Designed for the mind

22 Jul 2004|Christoper Ireland

We’ve been having an interesting interchange about when design crosses the line between “design” and “decor,” prompted by Microsoft’s new optical mouse. This may seem like semantics to some, but it’s a heady challenge to those of us who think daily about the role of design. For example, if design is used only to improve the aesthetics of a product–with no functional improvement at all–is it still design? Or is it simply decor (a less affluent cousin of marketing)? What if that aesthetic design causes the user to behave differently–does that mean its “design”? But what if users don’t behave consistently—what if some act differently and others don’t. What happened to the role of design?

Let’s make this real. I have a Philippe Stark designed flyswatter (Dr. Skud). It’s a normal fly swatter formed in plastic—no electronics, no fur trim, no big initials. It has a clever means of standing, but its ability to stand would not motivate me to display it anywhere in my house. After all, it’s a fly swatter. So why do I let this little device even see the light of day? Because Starck made it emotional. By embedding a face in the “swat” part, it became personable and cute. So I behave differently now—I’ve stopped thinking of my fly swatter as an ignoble accessory to life in a rundown trailer park.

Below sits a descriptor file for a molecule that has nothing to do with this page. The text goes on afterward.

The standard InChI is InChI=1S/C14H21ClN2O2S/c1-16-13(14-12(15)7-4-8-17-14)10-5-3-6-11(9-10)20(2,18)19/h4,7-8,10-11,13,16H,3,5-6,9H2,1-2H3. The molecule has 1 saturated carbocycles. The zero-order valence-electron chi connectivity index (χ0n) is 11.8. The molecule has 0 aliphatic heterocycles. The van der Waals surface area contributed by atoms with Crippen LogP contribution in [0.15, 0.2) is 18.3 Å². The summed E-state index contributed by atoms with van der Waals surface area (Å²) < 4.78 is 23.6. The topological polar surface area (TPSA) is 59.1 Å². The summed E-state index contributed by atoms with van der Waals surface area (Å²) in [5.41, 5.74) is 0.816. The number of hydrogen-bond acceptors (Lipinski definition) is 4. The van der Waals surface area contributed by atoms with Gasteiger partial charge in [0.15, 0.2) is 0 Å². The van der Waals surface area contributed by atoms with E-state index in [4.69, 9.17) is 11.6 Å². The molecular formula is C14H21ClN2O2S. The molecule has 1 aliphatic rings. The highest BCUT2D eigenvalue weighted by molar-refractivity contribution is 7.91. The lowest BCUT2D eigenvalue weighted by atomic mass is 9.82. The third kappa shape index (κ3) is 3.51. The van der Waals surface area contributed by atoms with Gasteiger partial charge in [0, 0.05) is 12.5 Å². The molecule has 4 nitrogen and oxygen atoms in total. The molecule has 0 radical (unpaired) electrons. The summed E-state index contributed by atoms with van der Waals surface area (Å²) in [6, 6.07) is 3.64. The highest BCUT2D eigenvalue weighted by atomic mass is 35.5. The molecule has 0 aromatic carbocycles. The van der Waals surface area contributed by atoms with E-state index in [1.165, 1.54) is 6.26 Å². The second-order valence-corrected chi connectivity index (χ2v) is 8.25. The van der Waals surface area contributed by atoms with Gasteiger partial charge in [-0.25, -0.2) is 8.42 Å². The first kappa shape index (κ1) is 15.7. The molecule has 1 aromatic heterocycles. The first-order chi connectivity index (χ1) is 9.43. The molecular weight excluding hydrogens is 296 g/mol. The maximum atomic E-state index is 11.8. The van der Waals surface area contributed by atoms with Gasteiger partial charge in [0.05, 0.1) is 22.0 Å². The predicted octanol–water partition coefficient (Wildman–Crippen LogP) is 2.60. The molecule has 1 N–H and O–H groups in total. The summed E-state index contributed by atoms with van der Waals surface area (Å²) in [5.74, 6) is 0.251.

What credit does design get for this behavioral change? I give it complete credit and think it’s worth paying extra for, but in our debate, others see it differently. They would argue that this is no different from Wheaties featuring Venus Williams on their box. Or Target offering towels in shocking pink with ribbon trim. Marketing or décor—not design.

I’m not sure this debate needs to be resolved. Design is probably too large a concept for any lines to be drawn around it, and we’re lucky to live in a time when such nuances even exist. So, I’ll continue to pay for emotional benefits and I’ll let others demand pure functional innovations. In the end, we’ll all probably end up happier.

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